The total signal from the arrays (5200 features, in duplicate) was similar between the two amplification methods. With GenomiPhi amplification products, nearly equivalent signal was seen from both the Cy3 and Cy5 dyes, indicating that DNA amplified with the Phi29 enzyme can be efficiently labeled and hybridized with both dyes. The mean signal intensities from DOP-PCR and GenomiPhi amplified samples were similar, with values averaged from both the Cy3 and Cy5 dyes of 315 and 381, respectively. The averaged signal-to-background ratios from DOP-PCR and GenomiPhi amplified DNA were 4.92 and 5.02, respectively. The BAC array hybridization results demonstrate that FFPE samples can be amplified with the GenomiPhi kit for array CGH profiling. Hybridization data from the low-density Constitutional Chip™ 1.0 BAC array (Spectral Genomics) was also similar between the two methods (data not shown).
Because identical FFPE samples were amplified and labeled with Cy3 and Cy5 dyes, the log2 ratios from GenomiPhi amplified samples clustered close to the baseline level, i.e. 0 (data not shown). While no DNA copy-number changes were measured, previous data published using Phi29-based amplification has shown that GenomiPhi DNA Amplification Kit is highly sensitive in detecting monosomy and trisomy in array CGH (6, 7).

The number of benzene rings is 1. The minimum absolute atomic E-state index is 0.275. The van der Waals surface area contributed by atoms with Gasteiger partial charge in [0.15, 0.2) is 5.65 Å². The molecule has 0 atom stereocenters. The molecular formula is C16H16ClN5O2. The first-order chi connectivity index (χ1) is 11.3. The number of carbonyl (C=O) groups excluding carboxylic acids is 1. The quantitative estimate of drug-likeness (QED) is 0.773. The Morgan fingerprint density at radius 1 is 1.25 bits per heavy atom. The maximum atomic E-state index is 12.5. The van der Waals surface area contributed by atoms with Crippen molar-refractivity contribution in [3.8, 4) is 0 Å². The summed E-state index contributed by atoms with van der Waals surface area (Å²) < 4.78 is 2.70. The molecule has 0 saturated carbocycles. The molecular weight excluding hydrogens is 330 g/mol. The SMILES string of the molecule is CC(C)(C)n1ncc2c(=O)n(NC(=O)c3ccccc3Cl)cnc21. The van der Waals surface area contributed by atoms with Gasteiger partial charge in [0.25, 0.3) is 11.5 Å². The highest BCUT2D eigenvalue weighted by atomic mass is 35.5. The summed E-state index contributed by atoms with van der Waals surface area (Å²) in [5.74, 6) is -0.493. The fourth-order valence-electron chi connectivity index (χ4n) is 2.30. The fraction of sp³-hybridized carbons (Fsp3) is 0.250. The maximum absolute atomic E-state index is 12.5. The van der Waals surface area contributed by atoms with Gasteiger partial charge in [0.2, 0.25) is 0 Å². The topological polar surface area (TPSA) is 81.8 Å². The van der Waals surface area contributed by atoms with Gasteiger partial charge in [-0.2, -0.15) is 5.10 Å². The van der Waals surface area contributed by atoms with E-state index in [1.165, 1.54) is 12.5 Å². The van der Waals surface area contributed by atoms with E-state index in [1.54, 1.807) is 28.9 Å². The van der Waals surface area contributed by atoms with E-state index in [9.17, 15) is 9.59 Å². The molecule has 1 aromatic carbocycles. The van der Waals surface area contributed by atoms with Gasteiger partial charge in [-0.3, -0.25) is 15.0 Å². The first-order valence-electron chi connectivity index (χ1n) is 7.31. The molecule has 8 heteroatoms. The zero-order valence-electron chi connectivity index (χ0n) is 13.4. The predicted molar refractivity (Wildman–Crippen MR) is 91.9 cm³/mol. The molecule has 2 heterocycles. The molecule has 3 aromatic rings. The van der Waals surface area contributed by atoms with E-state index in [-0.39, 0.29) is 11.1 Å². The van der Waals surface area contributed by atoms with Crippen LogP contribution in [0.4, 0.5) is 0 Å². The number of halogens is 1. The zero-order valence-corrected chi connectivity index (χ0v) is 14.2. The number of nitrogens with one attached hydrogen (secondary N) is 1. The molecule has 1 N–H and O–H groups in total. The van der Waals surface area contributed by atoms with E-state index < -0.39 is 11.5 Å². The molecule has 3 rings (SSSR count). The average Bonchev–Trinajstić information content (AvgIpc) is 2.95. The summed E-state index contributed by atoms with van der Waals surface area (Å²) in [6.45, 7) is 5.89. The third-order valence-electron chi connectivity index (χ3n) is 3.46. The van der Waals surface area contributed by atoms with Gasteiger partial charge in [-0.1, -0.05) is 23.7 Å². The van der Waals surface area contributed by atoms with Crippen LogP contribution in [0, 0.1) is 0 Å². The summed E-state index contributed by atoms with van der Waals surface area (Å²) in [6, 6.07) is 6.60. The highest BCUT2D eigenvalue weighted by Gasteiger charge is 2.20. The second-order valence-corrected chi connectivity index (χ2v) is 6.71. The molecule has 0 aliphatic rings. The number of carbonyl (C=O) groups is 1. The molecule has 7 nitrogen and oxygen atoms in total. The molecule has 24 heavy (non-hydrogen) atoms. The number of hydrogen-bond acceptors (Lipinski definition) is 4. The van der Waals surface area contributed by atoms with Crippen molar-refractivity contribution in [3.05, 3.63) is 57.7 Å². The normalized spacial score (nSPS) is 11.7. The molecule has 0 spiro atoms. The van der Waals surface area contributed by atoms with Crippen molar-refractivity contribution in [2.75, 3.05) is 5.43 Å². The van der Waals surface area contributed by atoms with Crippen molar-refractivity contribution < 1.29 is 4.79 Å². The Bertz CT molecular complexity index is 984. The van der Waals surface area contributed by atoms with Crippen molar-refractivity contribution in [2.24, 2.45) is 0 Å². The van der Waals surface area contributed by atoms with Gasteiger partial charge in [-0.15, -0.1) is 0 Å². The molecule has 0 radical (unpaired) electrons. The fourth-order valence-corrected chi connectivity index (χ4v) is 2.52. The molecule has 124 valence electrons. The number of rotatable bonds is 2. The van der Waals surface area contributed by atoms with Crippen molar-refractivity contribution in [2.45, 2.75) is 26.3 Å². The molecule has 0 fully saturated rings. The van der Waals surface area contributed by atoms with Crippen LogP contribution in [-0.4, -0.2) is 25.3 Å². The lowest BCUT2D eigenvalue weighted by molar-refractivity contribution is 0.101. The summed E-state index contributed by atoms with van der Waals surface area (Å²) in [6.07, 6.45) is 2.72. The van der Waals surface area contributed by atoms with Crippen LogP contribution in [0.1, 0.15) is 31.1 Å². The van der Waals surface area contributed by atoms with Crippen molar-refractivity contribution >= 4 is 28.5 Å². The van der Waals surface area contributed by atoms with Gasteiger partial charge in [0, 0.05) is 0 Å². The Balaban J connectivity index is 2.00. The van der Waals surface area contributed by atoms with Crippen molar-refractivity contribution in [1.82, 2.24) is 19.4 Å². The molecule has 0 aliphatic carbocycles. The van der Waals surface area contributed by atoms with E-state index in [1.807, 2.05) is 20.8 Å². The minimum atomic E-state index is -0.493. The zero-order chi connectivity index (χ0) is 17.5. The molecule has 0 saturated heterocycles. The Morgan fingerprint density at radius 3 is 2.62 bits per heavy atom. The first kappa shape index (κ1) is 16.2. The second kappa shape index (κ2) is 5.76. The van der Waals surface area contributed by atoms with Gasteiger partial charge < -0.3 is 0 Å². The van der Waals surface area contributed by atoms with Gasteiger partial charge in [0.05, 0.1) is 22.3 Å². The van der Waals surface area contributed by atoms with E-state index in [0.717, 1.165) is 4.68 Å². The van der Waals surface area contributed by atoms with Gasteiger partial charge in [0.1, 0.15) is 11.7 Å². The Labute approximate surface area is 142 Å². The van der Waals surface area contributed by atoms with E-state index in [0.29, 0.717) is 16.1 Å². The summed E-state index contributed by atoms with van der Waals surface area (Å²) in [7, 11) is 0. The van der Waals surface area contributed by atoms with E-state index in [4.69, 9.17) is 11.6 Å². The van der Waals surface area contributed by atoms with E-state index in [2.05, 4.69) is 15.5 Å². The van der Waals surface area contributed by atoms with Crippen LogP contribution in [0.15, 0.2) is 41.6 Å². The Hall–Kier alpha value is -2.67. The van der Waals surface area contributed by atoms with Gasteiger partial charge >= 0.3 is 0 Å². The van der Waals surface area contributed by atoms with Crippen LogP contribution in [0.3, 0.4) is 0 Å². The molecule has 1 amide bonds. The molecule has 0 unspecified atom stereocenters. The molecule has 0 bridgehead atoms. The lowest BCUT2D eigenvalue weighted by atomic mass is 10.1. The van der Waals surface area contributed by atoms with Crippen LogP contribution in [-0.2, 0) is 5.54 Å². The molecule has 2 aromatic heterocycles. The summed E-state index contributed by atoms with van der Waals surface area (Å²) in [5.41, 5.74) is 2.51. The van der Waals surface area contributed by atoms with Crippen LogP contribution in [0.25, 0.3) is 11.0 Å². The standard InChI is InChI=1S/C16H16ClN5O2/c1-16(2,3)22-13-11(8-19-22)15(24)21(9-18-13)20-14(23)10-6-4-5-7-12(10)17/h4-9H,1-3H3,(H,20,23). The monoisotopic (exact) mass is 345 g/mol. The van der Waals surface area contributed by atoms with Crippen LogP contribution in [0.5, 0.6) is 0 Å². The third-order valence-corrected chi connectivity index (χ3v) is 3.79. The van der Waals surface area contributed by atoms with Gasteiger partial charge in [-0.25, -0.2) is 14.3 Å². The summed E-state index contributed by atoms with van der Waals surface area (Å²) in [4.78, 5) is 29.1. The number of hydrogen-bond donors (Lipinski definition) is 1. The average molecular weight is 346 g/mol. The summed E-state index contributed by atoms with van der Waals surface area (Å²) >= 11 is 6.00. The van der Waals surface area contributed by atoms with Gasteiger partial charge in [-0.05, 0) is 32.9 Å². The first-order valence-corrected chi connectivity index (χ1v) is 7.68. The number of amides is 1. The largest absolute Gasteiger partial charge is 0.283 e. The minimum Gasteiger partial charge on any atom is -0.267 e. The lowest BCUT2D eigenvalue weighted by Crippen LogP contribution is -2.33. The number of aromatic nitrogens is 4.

Our results showed that GenomiPhi DNA Amplification Kit can be used to amplify DNA extracted from FFPE tissue. Phi29-based whole-genome amplification, with its high processivity and strand-displacement activity, proved to be a robust method for amplifying DNA extracted from FFPE templates. The amplification yield from the GenomiPhi kit was higher than that from the DOP-PCR method. We also showed that FFPE tissues can be subjected to CGH analysis using samples amplified with GenomiPhi DNA Amplification Kit. Spectral Genomics human BAC arrays were successfully used to test the feasibility of array CGH using the GenomiPhi method. Comparison of hybridization results showed mean signal intensities and signal-to-background ratios of GenomiPhi amplified samples to be similar to those of DOP-PCR. Because GenomiPhi DNA Amplification Kit can amplify DNA from small quantities of template, this method can be used to study copy-number changes in FFPE samples on BAC CGH arrays.
Low yield from DNA extraction from FFPE tissue.
Use FFPE slides with at least 20 µm of tissue for DNA extraction. Complete the extraction method without a purification step because increased manipulation of the genomic DNA can result in loss of overall yield.